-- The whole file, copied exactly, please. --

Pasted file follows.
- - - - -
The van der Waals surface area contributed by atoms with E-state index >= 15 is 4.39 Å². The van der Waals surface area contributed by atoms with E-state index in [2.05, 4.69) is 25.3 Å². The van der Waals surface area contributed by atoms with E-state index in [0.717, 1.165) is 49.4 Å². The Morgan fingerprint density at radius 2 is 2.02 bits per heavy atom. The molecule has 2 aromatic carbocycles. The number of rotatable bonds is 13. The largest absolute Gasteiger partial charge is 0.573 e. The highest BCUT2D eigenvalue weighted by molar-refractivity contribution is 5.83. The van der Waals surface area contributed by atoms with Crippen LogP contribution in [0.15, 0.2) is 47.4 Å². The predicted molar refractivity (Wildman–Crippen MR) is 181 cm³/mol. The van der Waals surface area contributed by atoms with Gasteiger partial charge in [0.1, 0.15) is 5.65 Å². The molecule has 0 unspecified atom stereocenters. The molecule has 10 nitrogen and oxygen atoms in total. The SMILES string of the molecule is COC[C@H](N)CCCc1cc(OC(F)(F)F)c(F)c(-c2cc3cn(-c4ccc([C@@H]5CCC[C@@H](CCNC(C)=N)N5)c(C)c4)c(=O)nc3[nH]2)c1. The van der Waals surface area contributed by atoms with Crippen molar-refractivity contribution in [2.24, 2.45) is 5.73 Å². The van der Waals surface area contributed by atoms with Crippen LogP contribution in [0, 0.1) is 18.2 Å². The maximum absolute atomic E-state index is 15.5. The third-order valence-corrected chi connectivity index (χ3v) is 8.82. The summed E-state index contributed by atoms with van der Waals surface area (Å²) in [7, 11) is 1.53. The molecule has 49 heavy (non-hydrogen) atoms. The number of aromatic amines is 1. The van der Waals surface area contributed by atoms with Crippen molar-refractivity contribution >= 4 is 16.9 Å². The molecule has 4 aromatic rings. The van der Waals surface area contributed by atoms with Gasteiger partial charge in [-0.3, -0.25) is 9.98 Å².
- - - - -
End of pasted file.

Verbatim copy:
The van der Waals surface area contributed by atoms with E-state index >= 15 is 4.39 Å². The van der Waals surface area contributed by atoms with E-state index in [2.05, 4.69) is 25.3 Å². The van der Waals surface area contributed by atoms with E-state index in [0.717, 1.165) is 49.4 Å². The Morgan fingerprint density at radius 2 is 2.02 bits per heavy atom. The molecule has 2 aromatic carbocycles. The number of rotatable bonds is 13. The largest absolute Gasteiger partial charge is 0.573 e. The highest BCUT2D eigenvalue weighted by molar-refractivity contribution is 5.83. The van der Waals surface area contributed by atoms with Crippen LogP contribution in [0.15, 0.2) is 47.4 Å². The predicted molar refractivity (Wildman–Crippen MR) is 181 cm³/mol. The van der Waals surface area contributed by atoms with Gasteiger partial charge in [0.1, 0.15) is 5.65 Å². The molecule has 0 unspecified atom stereocenters. The molecule has 10 nitrogen and oxygen atoms in total. The SMILES string of the molecule is COC[C@H](N)CCCc1cc(OC(F)(F)F)c(F)c(-c2cc3cn(-c4ccc([C@@H]5CCC[C@@H](CCNC(C)=N)N5)c(C)c4)c(=O)nc3[nH]2)c1. The van der Waals surface area contributed by atoms with Crippen molar-refractivity contribution in [2.24, 2.45) is 5.73 Å². The van der Waals surface area contributed by atoms with Crippen LogP contribution in [0, 0.1) is 18.2 Å². The maximum absolute atomic E-state index is 15.5. The third-order valence-corrected chi connectivity index (χ3v) is 8.82. The summed E-state index contributed by atoms with van der Waals surface area (Å²) in [7, 11) is 1.53. The molecule has 49 heavy (non-hydrogen) atoms. The number of aromatic amines is 1. The van der Waals surface area contributed by atoms with Crippen molar-refractivity contribution >= 4 is 16.9 Å². The molecule has 4 aromatic rings. The van der Waals surface area contributed by atoms with Gasteiger partial charge in [-0.3, -0.25) is 9.98 Å².